Memory deficits as a result of the medication to alleviate the symptoms of bipolar disorder for me are significant. Of course I can form short -term memories. If you ask me what I did yesterday, of course I can recall it. But if you ask me what I did on a particular holiday a month or two or six months ago, and I can give you only generalized answers. I cannot recall specific details of day-to-day events even just a few weeks later. I cannot recall conversations I have had with my children, sometimes on issues of importance. If I don’t write down appointments or events to take place in simply a few weeks time, I will forget them. Learning to cope with this type of memory loss is tricky. Unfortunately because the medication is lifelong, so is the memory problem.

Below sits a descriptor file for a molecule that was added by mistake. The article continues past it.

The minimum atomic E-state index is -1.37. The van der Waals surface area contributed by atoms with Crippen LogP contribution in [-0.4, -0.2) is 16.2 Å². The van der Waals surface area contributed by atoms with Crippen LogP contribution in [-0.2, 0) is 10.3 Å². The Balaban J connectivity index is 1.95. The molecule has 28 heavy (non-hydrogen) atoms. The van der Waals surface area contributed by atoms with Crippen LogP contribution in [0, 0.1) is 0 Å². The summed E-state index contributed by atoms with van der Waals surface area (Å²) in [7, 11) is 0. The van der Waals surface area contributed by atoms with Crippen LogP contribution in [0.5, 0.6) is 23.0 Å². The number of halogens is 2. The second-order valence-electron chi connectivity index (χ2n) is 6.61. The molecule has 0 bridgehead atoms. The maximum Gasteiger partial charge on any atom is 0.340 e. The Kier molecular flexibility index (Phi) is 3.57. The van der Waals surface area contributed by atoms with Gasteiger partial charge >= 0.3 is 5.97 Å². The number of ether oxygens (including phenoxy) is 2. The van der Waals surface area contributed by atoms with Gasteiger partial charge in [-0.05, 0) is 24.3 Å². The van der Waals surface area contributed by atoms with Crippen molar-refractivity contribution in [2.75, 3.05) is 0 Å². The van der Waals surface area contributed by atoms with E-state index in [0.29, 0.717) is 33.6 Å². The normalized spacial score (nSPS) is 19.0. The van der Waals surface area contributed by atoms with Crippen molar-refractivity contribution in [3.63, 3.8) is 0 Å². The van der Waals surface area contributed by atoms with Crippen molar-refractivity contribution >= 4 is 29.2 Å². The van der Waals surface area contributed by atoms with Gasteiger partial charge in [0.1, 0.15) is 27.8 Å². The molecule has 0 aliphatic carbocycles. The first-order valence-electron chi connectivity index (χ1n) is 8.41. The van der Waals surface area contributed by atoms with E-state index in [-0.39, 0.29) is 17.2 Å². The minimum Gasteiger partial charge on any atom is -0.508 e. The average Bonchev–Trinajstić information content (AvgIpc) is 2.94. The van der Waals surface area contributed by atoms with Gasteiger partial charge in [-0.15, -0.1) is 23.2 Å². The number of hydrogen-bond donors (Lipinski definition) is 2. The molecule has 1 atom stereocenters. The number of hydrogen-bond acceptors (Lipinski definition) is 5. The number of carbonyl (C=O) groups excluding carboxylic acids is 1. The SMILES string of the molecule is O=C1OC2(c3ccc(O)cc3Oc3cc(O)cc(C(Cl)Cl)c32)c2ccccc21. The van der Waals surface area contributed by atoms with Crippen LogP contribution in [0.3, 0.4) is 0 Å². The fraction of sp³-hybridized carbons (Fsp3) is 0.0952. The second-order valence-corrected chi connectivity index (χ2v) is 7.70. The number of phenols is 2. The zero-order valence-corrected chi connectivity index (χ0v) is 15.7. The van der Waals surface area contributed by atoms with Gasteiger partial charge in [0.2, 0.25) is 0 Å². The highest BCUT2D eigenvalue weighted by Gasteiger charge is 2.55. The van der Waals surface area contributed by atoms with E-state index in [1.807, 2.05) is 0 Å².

With each ‘episode’ of mania or depression I have survived, I believe a bit more of my mental acuity disappears. My memory becomes a bit worse, my brain becomes just ever so slightly more ‘fogged’. If you didn’t know me, you may not realize anything much is wrong with me; I look normal, I can shake your hand, discuss the weather and pass the time of day with you. But I feel ‘lessened’, I feel slower, I feel pickpocketed. Because this illness is a sly one. As with a thief who has pilfered your pockets, you shrug off the loss and move on, so it is with my bipolar disorder. I shrug off my loss, and learn to live with what is to come…..
Cognitive Impairment in Patients With Bipolar Disorder: Effect on Psychosocial Functioning | Psychiatric Times.